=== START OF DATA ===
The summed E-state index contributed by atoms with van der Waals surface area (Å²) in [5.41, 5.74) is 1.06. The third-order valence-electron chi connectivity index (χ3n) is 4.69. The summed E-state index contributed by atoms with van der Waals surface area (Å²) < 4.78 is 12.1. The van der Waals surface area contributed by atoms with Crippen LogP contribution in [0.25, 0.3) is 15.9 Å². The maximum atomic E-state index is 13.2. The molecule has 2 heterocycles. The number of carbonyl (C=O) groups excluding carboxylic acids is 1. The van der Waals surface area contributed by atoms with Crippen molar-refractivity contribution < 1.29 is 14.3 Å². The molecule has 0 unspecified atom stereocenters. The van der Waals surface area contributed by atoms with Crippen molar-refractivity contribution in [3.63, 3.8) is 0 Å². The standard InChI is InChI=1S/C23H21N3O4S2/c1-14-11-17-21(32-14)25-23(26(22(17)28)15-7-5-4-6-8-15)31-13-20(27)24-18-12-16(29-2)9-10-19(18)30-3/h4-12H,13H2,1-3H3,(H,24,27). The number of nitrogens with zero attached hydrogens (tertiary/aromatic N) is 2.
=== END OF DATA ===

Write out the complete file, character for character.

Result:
The summed E-state index contributed by atoms with van der Waals surface area (Å²) in [5.41, 5.74) is 1.06. The third-order valence-electron chi connectivity index (χ3n) is 4.69. The summed E-state index contributed by atoms with van der Waals surface area (Å²) < 4.78 is 12.1. The van der Waals surface area contributed by atoms with Crippen LogP contribution in [0.25, 0.3) is 15.9 Å². The maximum atomic E-state index is 13.2. The molecule has 2 heterocycles. The number of carbonyl (C=O) groups excluding carboxylic acids is 1. The van der Waals surface area contributed by atoms with Crippen molar-refractivity contribution < 1.29 is 14.3 Å². The molecule has 0 unspecified atom stereocenters. The van der Waals surface area contributed by atoms with Crippen molar-refractivity contribution in [3.63, 3.8) is 0 Å². The standard InChI is InChI=1S/C23H21N3O4S2/c1-14-11-17-21(32-14)25-23(26(22(17)28)15-7-5-4-6-8-15)31-13-20(27)24-18-12-16(29-2)9-10-19(18)30-3/h4-12H,13H2,1-3H3,(H,24,27). The number of nitrogens with zero attached hydrogens (tertiary/aromatic N) is 2.